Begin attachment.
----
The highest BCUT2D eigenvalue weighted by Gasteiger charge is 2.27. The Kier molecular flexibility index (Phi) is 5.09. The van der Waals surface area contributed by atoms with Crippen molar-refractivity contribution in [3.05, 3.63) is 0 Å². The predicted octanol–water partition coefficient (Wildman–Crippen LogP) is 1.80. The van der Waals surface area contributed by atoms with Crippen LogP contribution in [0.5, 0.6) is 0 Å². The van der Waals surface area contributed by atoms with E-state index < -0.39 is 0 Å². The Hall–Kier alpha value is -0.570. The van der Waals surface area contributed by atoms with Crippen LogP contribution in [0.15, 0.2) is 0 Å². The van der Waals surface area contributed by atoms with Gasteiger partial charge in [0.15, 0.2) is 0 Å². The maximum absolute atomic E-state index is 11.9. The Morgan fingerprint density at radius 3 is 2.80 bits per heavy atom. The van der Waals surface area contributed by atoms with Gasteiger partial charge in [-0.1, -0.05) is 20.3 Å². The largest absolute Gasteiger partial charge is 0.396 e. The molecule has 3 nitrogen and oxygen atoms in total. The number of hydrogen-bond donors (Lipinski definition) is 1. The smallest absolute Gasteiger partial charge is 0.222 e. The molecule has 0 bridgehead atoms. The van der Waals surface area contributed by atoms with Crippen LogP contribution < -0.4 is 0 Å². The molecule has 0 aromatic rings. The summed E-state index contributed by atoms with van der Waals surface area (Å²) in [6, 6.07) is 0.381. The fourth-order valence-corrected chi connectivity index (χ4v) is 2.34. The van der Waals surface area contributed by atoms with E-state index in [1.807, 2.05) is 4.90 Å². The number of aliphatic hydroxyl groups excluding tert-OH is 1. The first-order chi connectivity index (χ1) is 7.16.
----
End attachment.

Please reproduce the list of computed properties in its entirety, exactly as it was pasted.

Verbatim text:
The highest BCUT2D eigenvalue weighted by Gasteiger charge is 2.27. The Kier molecular flexibility index (Phi) is 5.09. The van der Waals surface area contributed by atoms with Crippen molar-refractivity contribution in [3.05, 3.63) is 0 Å². The predicted octanol–water partition coefficient (Wildman–Crippen LogP) is 1.80. The van der Waals surface area contributed by atoms with Crippen LogP contribution in [0.5, 0.6) is 0 Å². The van der Waals surface area contributed by atoms with E-state index < -0.39 is 0 Å². The Hall–Kier alpha value is -0.570. The van der Waals surface area contributed by atoms with Crippen LogP contribution in [0.15, 0.2) is 0 Å². The van der Waals surface area contributed by atoms with Gasteiger partial charge in [0.15, 0.2) is 0 Å². The maximum absolute atomic E-state index is 11.9. The Morgan fingerprint density at radius 3 is 2.80 bits per heavy atom. The van der Waals surface area contributed by atoms with Gasteiger partial charge in [-0.1, -0.05) is 20.3 Å². The largest absolute Gasteiger partial charge is 0.396 e. The molecule has 3 nitrogen and oxygen atoms in total. The number of hydrogen-bond donors (Lipinski definition) is 1. The smallest absolute Gasteiger partial charge is 0.222 e. The molecule has 0 bridgehead atoms. The van der Waals surface area contributed by atoms with Crippen LogP contribution < -0.4 is 0 Å². The molecule has 0 aromatic rings. The summed E-state index contributed by atoms with van der Waals surface area (Å²) in [6, 6.07) is 0.381. The fourth-order valence-corrected chi connectivity index (χ4v) is 2.34. The van der Waals surface area contributed by atoms with E-state index in [1.807, 2.05) is 4.90 Å². The number of aliphatic hydroxyl groups excluding tert-OH is 1. The first-order chi connectivity index (χ1) is 7.16.